Half a decade ago, when I graduated, my father advised me to prepare for BCS so seriously as if 'my life depended on it. He was speaking metaphorically, but deep down, I knew he meant every word of it. Those of my generation raised in suburban middle-class families should relate how our parents crave their children to become BCS cadres.
I did not take my father's advice seriously. And my father believes that I have made a serious mistake.
But tens of thousands have taken this advice very seriously.
One of them is my friend Riad Hossain. After completing his MBA from Dhaka University, one of the few things he has been doing is memorising lines from some sixteenth-century English poets that he never heard of before, and he will vomit it out of his brain after he is 30 years old (BCS age limit). And yes, some other things he has been doing include memorising archaic Charyapada stanzas from the eighth century, names of the middle Asian capitals, etc. However, I am not risking my friendship with Riad Hossain; and hence I am not telling his real name.
Now, I do not have a problem if some MBA holders learn about George Gascoigne, John Skelton, or Edmund Spenser; love their poetry and memorise them. Knowledge is a precious commodity, after all, and you will find it in rare places. But what our generation is doing – for the sake of identifying the correct option out of four in MCQ exams – has nothing to do with knowledge. It is a terrible waste of a young man's precious hours.
On the other hand, I also have friends who developed startups from scratch, who turned out excellent professionals ready to lead the next generation of big enterprises, writing thought-provoking pieces for respected international newspapers and magazines, and who turned out successful entrepreneurs. Sadly, in comparison to the BCS friends, this number is quite low. And only a few of them (BCS friends) will be successful because, on average, the PSC employs around 2,000 cadres a year while the number of candidates is more than four lac and increasing every year.
Besides, imagine what happens when tens of thousands of these young people pass their age limits and fail to get the BCS job? I have met plenty of such people who turned 30 with no work experiences and skills – broken, shattered, hopeless, depressed, humiliated – roaming around seeking a fresher's job that they should have begun some seven to eight years ago once they graduated.
Why this craze? This madness for a government job? We all know what is propelling this crowd to BCS – job security, social recognition, the scope of power exercise, private sector's unattractive job packages and wretched salary packages in the beginning, parents' pressure, peer pressure, etc. So, it is indeed a weird time that no matter what you studied – engineering, medical, or philosophy – your aim in life is to become a police officer, a magistrate, or a tax officer.
I am not saying the pressures are not valid. I recognise these legit pressures since I endure them myself more as a nonconformist in my father's eyes who chose journalism as a career and "made a big mistake" in society's eyes. I also do not believe BCS is an unnecessary job and people should stay away from it. My contention here is this profession alone should not be the reason for so many young people's bane. And beyond these pressures, I find mediocrity as a driving force.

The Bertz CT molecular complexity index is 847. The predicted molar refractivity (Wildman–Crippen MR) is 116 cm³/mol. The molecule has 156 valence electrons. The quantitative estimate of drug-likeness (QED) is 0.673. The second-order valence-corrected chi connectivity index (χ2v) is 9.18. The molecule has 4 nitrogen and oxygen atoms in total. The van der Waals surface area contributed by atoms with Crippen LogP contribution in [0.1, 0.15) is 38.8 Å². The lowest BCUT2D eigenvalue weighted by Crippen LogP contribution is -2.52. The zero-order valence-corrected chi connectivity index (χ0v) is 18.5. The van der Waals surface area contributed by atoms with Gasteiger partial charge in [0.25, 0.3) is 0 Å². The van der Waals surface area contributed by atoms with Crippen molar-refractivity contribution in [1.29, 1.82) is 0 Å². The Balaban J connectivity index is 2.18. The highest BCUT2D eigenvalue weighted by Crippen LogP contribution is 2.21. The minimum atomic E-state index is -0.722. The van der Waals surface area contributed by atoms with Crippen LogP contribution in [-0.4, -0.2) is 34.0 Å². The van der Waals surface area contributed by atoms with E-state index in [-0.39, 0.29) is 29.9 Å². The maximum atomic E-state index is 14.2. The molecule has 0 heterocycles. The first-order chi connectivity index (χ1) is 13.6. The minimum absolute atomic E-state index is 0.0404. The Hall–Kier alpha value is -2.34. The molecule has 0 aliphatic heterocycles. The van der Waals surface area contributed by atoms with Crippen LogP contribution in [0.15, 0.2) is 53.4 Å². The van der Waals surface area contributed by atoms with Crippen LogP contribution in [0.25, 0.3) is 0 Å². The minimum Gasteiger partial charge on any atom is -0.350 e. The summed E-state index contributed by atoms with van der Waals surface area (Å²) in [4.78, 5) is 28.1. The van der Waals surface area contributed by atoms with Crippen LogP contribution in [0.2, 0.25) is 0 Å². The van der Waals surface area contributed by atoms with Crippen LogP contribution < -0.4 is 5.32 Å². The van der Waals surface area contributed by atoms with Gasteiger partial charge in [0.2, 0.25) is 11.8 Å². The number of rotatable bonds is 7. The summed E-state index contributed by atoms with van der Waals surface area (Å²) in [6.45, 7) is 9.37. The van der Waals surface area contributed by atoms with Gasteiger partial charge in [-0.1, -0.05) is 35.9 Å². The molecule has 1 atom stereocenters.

Mediocrity is a vital driver often overlooked in diagnosing our BCS craze. With all the facilities combined a BCS cadre can legally enjoy in his career, this line of career could not have created this frenzy unless we are a mediocre generation. You will nowhere find smart people worshipping government employees like demigods the way we do here in Bangladesh. An excellent force of people will embrace the ceiling breaking entrepreneurs, change-makers in real life and the thought leaders as their champions, as their idols.
It is easy to blame our overall system (education, employment, public and private sector disparities, peer pressure, parents pressure etc. as already discussed) for the current BCS frenzy. But as an insider of the generation who are into the final storm of this banal fever, I believe this craze was indeed made easy thanks to our mediocrity – our desires to live an indolent life of social recognition and lethargy to achieve ceiling breaking achievements in life.
A hardworking and talented generation would not give in to such conventionally effortless means of consummating power and an average monthly salary when they got the talents to grow the next generation economic hub, thought school and potentials to spearhead a technological revolution in this digital world.
If we weren't mediocre, we would rather fight for what we deserve. Once again, I have nothing against government jobs. This repeated disclaimer because I am aware of our youth's most popular argument – age chancee peye dekhan (First, pass the exam, huh)? I am troubled with a generation's indulgence in the laziness of embracing unchallenging salaried jobs instead of improving their skills and dreaming big to earn their rightful places.
And my final question to the readers, are you one of the people who often decries how top executive positions at our big corporations are full of foreigners? And here's my answer to you, "is it not the most reasonable consequence when a nation cannot dream big?"
Disclaimer: The views and opinions expressed in this article are those of the authors and do not necessarily reflect the opinions and views of The Business Standard